With Ireland needing physicality in the carry, he took it upon himself to seek out bruising contact in the opening period. However, he didn’t turn up in the second half. His unwise kick resulted in the game-changing early France try and he was hooked on 53 minutes for Chris Farrell who didn’t have the brightest of starts with a possession-losing miscommunication with Stockdale. 


Very nearly had a try off Sexton’s splendid grubber on then minutes, the incident which resulted in Bouthier’s yellow card for deliberately batting the ball into touch. Was constantly brave in the air contesting ball and didn’t drop his head, providing the assist out of the tackle for Stockdale’s late try. 


Started excellently, his grubber nearly creating a try for Keenan while his carry in getting held up over line helped build the pressure that led to Cian Healy’s try. However, instead of going on to lead his side to glory, he neglected the maxim of kicking your points in cup final rugby. Shocking call to go for the corner at the end of the first half instead of the posts. Was then left chasing Ntamack’s shadow throughout a terrible second half where at one stage he even failed to find touch with a penalty. His show of pique when substituted wasn’t the action of a team man.  


Began with a good attempted penalty kick from inside his own half and from there he kept Ireland’s tempo high during a promising first-half where his only individual regret was getting penalised at the ruck that saw France go 17-13 ahead. Struggled in the second half behind a pack that didn’t know what had hit it during the opening 15 minutes and he was hooked for Jamison Gibson-Park on 65 minutes. 


A night where he became Ireland’s sixth Test rugby centurion, his 100th appearance, unfortunately, wasn’t a winning one despite an at times warrior-like contribution. His gutsy try catapulted Ireland level at 7-7 and he was to go on and encouragingly return from a first-half head injury assessment. However, that was as good as it got.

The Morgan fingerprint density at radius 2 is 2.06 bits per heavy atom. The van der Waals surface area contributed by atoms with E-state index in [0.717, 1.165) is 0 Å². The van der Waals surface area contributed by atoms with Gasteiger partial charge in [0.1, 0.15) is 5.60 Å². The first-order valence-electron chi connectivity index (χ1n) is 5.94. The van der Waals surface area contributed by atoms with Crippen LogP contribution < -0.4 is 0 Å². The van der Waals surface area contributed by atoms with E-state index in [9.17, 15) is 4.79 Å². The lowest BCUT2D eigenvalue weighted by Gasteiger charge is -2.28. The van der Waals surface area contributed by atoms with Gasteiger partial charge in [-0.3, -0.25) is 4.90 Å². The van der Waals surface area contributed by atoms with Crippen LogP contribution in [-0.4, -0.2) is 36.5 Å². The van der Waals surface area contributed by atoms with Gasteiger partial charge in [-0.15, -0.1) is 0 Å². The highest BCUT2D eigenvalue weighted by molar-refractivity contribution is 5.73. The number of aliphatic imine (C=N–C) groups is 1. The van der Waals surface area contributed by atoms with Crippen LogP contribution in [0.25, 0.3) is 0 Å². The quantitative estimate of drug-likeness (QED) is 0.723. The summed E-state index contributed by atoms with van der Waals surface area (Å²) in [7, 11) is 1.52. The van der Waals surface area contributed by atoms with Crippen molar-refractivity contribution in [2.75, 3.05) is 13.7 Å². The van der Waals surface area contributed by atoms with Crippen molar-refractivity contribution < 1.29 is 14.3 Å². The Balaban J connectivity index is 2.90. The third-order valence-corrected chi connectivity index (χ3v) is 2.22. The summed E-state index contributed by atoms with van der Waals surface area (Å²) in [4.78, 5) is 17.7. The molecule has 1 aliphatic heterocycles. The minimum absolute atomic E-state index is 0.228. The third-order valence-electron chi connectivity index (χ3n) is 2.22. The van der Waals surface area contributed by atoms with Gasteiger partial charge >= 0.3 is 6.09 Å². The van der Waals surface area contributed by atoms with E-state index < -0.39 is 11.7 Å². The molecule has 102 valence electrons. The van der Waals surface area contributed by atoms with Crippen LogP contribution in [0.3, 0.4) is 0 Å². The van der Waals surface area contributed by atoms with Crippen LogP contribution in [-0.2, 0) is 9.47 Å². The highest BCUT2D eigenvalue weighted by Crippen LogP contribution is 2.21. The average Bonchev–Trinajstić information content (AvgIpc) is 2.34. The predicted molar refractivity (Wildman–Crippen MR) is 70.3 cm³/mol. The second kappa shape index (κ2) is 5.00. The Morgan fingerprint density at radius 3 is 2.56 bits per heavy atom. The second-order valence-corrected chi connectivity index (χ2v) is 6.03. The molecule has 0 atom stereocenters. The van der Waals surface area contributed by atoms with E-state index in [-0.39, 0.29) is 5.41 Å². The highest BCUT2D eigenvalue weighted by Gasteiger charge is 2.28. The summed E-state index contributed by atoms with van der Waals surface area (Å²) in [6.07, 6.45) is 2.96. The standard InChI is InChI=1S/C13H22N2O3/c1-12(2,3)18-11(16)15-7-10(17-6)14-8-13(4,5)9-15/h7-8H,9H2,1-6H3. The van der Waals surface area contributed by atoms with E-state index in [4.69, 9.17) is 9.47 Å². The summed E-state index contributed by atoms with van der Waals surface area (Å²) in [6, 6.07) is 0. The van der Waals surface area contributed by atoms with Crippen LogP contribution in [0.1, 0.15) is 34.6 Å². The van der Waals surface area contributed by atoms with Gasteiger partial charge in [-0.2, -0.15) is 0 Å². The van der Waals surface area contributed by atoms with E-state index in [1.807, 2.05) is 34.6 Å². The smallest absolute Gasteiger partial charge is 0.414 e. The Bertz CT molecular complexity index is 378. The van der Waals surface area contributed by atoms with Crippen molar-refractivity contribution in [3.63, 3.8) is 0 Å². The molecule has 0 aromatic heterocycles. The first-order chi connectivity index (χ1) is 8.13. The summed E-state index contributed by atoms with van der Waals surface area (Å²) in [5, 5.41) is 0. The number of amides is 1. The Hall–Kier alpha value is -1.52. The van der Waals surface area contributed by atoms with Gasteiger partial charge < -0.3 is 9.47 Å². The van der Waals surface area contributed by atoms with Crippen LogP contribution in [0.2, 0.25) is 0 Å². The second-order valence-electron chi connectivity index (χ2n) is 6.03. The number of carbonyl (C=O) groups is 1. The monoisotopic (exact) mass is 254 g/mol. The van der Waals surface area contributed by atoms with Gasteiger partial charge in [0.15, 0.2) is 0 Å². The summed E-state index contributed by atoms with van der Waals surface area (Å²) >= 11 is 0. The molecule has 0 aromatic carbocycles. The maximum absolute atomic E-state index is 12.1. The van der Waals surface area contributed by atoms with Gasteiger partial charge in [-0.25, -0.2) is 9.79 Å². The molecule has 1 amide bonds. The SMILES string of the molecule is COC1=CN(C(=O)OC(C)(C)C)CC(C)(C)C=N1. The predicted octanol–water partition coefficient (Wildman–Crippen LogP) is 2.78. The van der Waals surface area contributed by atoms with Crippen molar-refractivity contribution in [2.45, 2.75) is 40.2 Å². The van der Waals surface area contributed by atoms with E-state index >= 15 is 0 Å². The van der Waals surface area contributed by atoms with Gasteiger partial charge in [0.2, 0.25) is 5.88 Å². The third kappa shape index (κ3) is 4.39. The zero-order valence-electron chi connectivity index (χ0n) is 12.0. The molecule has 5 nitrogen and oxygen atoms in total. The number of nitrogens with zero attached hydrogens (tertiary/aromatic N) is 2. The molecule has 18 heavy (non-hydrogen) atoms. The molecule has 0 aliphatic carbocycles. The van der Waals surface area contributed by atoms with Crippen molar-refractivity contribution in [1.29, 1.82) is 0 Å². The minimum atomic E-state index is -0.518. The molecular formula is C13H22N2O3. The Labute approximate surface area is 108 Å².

Had shown glimpses against the Italians that he might have what it takes to be Rory Best’s long-term successor but this was a couple of steps backwards. His lineout throwing had messy moments while his presence at the breakdown wasn’t the influence it was seven days earlier. Hooked on 58 minutes for Dave Heffernan whose throwing accuracy was problematic. 


Enjoyed an early penalty win at the scrum, but far too easily stepped on halfway by Gael Fickou who set up the opening try. Improved after that and helped manoeuvre Ireland into a decent position by the interval but was left with too many second-half fires to fight before leaving Finlay Bealham saw the last eleven minutes of the game out. 


Exhibited smart play in some of his first-half carrying which helped inflate Irish optimism that winning was mission possible. Continued to battle hard against the second-half tide and lasted 62 minutes before Ultan Dillane was introduced. 

5. JAMES  RYAN – 6

A far better showing than what he produced last weekend against the Italians. Latched on to drive Healy over for his try while so much of his in-tight first-half play was what you wanted from him. Kept trying despite the second-half momentum shift and finished his team’s busiest tackler with a double-digit figure. 


Will replay his yellow card incident over and over in his head, inexperience tempting him into the foul on Gregory Alldritt that resulted in the first-half penalty try and his sin-binning. His return just before the break to make it 15 vs 15 again was the reason why Sexton went for the corner instead of the posts. Will learn so much from how the difficult second half unfolded. 


Star player on his man of the match debut against the Italians, this was a very different outing and he wasn’t the influence Ireland needed him to be. Paid the price for his team’s early second-half slump, Peter O’Mahony brought on 14 minutes into it.  


His ball-carrying was much curtailed in the opening half, interval stats counting just five paltry metres off nine runs. With the second-half pressure on, it was his in-from-the-side penalty that put France 25-13 ahead. Won two breakdown penalties in riposte in the closing stages but by then the game was long gone from him and from his dazed team.